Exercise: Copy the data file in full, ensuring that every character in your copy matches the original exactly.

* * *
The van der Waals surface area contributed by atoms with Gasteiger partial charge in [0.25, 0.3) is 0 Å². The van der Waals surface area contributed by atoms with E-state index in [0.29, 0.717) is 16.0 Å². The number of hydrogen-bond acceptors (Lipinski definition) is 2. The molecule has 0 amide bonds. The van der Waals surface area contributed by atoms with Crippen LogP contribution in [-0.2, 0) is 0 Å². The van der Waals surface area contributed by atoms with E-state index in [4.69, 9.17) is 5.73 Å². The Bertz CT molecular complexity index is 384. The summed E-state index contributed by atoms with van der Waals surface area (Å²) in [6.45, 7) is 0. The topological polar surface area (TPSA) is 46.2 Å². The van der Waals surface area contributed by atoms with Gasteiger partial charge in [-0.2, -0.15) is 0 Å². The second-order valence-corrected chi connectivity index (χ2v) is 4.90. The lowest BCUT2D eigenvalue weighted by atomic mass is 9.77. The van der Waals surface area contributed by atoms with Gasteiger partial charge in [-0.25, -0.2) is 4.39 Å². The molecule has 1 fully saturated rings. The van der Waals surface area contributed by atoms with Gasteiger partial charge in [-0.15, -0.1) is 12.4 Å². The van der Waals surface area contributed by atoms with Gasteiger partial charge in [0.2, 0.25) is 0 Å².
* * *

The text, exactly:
The van der Waals surface area contributed by atoms with Gasteiger partial charge in [0.25, 0.3) is 0 Å². The van der Waals surface area contributed by atoms with E-state index in [0.29, 0.717) is 16.0 Å². The number of hydrogen-bond acceptors (Lipinski definition) is 2. The molecule has 0 amide bonds. The van der Waals surface area contributed by atoms with Crippen LogP contribution in [-0.2, 0) is 0 Å². The van der Waals surface area contributed by atoms with E-state index in [4.69, 9.17) is 5.73 Å². The Bertz CT molecular complexity index is 384. The summed E-state index contributed by atoms with van der Waals surface area (Å²) in [6.45, 7) is 0. The topological polar surface area (TPSA) is 46.2 Å². The van der Waals surface area contributed by atoms with Gasteiger partial charge in [-0.2, -0.15) is 0 Å². The second-order valence-corrected chi connectivity index (χ2v) is 4.90. The lowest BCUT2D eigenvalue weighted by atomic mass is 9.77. The van der Waals surface area contributed by atoms with Gasteiger partial charge in [-0.25, -0.2) is 4.39 Å². The molecule has 1 fully saturated rings. The van der Waals surface area contributed by atoms with Gasteiger partial charge in [-0.15, -0.1) is 12.4 Å². The van der Waals surface area contributed by atoms with Gasteiger partial charge in [0.2, 0.25) is 0 Å².